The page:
Falling Furniture Risk Rises as Weather Cools

Furniture tip-overs injure, sometimes kill thousands of children each year

James R. Hood
James R. Hood

Cooler weather is on the way, which means families will be spending more time indoors. And that means children will be more exposed to furniture tip-overs, a relatively new hazard created by the popularity of gigantic TVs and cheap furniture made of pressed wood and other flimsy materials.

The problem is simple: TVs, home theater speakers and other modern gadgets are heavy, and they're often perched at eye level, atop a study-looking cabinet that is actually little more than a cardboard box.

Children eager to fiddle with the TV or grab a game controller from the cabinet can easily pull the whole mess down on themselves, often with serious and even fatal results.

The Consumer Product Safety Commission has issued a report that explains what consumers can do to protect children -- and others for that matter -- from the danger. The solution is anti-tip kits, consisting of a bracket that attaches to the wall and the furniture, preventing it from tipping over.

Check out this video for an illustration.

Not just TVs

It's equally important to secure kitchen stoves with a bracket, so that curious children can't pull the stove over on themselves. Dressers also need to be secured. A child searcing for a pair of socks can easily get in trouble with a top-heavy dresser.

This, by the way, is also an important safety step for homeowners in California and other earthquake-prone regions. A falling bookcase is dangerous to adults and pets as well as children.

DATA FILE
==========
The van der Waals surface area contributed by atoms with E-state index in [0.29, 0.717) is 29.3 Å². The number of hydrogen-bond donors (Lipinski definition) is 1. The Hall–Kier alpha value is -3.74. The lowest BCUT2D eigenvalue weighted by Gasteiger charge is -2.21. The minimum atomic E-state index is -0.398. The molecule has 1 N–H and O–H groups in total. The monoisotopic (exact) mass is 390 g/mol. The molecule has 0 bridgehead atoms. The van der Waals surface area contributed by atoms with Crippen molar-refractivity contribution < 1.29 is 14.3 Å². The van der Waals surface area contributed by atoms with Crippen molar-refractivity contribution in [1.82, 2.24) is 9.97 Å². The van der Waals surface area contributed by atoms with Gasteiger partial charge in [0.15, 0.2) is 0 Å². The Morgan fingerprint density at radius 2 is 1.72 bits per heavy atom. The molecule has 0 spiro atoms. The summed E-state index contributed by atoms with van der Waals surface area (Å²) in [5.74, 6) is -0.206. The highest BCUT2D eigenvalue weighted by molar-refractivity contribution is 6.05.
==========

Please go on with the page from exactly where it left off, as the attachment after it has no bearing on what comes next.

If this all sounds far-fetched, consider the statistics: between 2000 and 2019, 451 children age 17 and under were killed by furniture and TV tip-over incidents, according to the CPSC.

During the period from 2017 through 2019, an annual average of 11,100 children were treated in hospital emergency rooms for tip-over-related injuries. Seventy-nine percent of all furniture and TV tip-over fatalities involved children younger than six. Seventy-five percent of fatal incidents for children involved a TV.

“Tip-over injuries and deaths are among the most tragic we see,” said Acting CPSC Chairman Robert Adler. “Parents and caregivers don’t suspect that the bookcase or dresser in their child’s room can be hazardous—it’s a truly hidden hazard. And these tip-overs happen so fast; it’s literally in the blink of an eye, often with a parent close by.”

Safety tips

The CPSC offers these safety tips:

  • Anchor TVs and furniture, such as bookcases and dressers, securely to the wall. 
  • Always place TVs on a sturdy, low base, and push the TV back as far as possible, particularly if anchoring is not possible.
  • Avoid displaying or storing items, such as toys and remotes, in places where kids might be tempted to climb up to reach for them.
  • Store heavier items on lower shelves, or in lower drawers.
  • If purchasing a new TV, consider recycling older ones not currently in use. If moving the older TV to another room, be sure it is anchored to the wall properly.
  • Keep TV and cable cords out of reach of children.
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James R. Hood

Jim is a publishing entrepreneur and journalist. He founded ConsumerAffairs in 1998 and earlier was the founder of Zapnews, after holding executive posts at the Associated Press.